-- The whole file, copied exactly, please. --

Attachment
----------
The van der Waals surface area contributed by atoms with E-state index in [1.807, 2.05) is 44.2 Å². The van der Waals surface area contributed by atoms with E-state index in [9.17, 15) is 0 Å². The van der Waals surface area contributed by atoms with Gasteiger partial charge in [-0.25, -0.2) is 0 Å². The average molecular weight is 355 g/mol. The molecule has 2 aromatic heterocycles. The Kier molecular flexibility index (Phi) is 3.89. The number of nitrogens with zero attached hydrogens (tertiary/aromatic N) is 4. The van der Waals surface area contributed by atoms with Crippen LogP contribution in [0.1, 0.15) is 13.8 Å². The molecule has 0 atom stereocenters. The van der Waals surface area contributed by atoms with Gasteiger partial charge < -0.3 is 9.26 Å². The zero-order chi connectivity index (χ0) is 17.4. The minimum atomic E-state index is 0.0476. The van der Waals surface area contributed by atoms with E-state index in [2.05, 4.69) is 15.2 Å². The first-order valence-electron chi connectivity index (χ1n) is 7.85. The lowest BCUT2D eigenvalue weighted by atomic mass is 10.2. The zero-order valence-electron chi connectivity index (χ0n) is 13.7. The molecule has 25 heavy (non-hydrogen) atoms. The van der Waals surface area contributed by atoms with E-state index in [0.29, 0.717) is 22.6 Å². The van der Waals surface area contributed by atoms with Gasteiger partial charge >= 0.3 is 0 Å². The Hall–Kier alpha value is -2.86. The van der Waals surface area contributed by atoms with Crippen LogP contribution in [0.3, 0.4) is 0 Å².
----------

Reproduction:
The van der Waals surface area contributed by atoms with E-state index in [1.807, 2.05) is 44.2 Å². The van der Waals surface area contributed by atoms with E-state index in [9.17, 15) is 0 Å². The van der Waals surface area contributed by atoms with Gasteiger partial charge in [-0.25, -0.2) is 0 Å². The average molecular weight is 355 g/mol. The molecule has 2 aromatic heterocycles. The Kier molecular flexibility index (Phi) is 3.89. The number of nitrogens with zero attached hydrogens (tertiary/aromatic N) is 4. The van der Waals surface area contributed by atoms with Crippen LogP contribution in [0.1, 0.15) is 13.8 Å². The molecule has 0 atom stereocenters. The van der Waals surface area contributed by atoms with Gasteiger partial charge < -0.3 is 9.26 Å². The zero-order chi connectivity index (χ0) is 17.4. The minimum atomic E-state index is 0.0476. The van der Waals surface area contributed by atoms with E-state index in [2.05, 4.69) is 15.2 Å². The first-order valence-electron chi connectivity index (χ1n) is 7.85. The lowest BCUT2D eigenvalue weighted by atomic mass is 10.2. The zero-order valence-electron chi connectivity index (χ0n) is 13.7. The molecule has 25 heavy (non-hydrogen) atoms. The van der Waals surface area contributed by atoms with E-state index in [0.29, 0.717) is 22.6 Å². The van der Waals surface area contributed by atoms with Gasteiger partial charge >= 0.3 is 0 Å². The Hall–Kier alpha value is -2.86. The van der Waals surface area contributed by atoms with Crippen LogP contribution in [0.3, 0.4) is 0 Å².